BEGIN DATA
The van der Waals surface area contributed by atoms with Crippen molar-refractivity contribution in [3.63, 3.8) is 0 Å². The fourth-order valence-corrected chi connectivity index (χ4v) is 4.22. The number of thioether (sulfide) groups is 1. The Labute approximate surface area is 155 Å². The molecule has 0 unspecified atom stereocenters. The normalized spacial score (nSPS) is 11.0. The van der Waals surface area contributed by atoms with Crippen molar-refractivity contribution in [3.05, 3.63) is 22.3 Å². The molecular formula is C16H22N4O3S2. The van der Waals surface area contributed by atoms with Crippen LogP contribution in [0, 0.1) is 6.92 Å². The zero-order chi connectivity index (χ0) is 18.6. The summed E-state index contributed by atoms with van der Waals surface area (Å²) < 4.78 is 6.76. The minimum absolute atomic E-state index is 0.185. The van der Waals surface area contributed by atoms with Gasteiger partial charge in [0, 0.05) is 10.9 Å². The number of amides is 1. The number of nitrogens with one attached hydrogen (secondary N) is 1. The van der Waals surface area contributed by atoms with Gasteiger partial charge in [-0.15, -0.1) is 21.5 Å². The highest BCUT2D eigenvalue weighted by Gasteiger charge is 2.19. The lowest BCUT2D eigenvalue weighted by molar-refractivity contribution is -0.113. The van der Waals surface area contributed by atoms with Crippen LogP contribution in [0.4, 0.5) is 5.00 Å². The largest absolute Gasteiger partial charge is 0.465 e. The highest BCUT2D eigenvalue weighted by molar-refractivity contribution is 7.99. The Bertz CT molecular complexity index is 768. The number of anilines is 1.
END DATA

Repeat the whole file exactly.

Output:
The van der Waals surface area contributed by atoms with Crippen molar-refractivity contribution in [3.63, 3.8) is 0 Å². The fourth-order valence-corrected chi connectivity index (χ4v) is 4.22. The number of thioether (sulfide) groups is 1. The Labute approximate surface area is 155 Å². The molecule has 0 unspecified atom stereocenters. The normalized spacial score (nSPS) is 11.0. The van der Waals surface area contributed by atoms with Crippen molar-refractivity contribution in [3.05, 3.63) is 22.3 Å². The molecular formula is C16H22N4O3S2. The van der Waals surface area contributed by atoms with Crippen LogP contribution in [0, 0.1) is 6.92 Å². The zero-order chi connectivity index (χ0) is 18.6. The summed E-state index contributed by atoms with van der Waals surface area (Å²) < 4.78 is 6.76. The minimum absolute atomic E-state index is 0.185. The van der Waals surface area contributed by atoms with Gasteiger partial charge in [0, 0.05) is 10.9 Å². The number of amides is 1. The number of nitrogens with one attached hydrogen (secondary N) is 1. The van der Waals surface area contributed by atoms with Gasteiger partial charge in [-0.15, -0.1) is 21.5 Å². The highest BCUT2D eigenvalue weighted by Gasteiger charge is 2.19. The lowest BCUT2D eigenvalue weighted by molar-refractivity contribution is -0.113. The van der Waals surface area contributed by atoms with Crippen LogP contribution in [0.4, 0.5) is 5.00 Å². The largest absolute Gasteiger partial charge is 0.465 e. The highest BCUT2D eigenvalue weighted by molar-refractivity contribution is 7.99. The Bertz CT molecular complexity index is 768. The number of anilines is 1.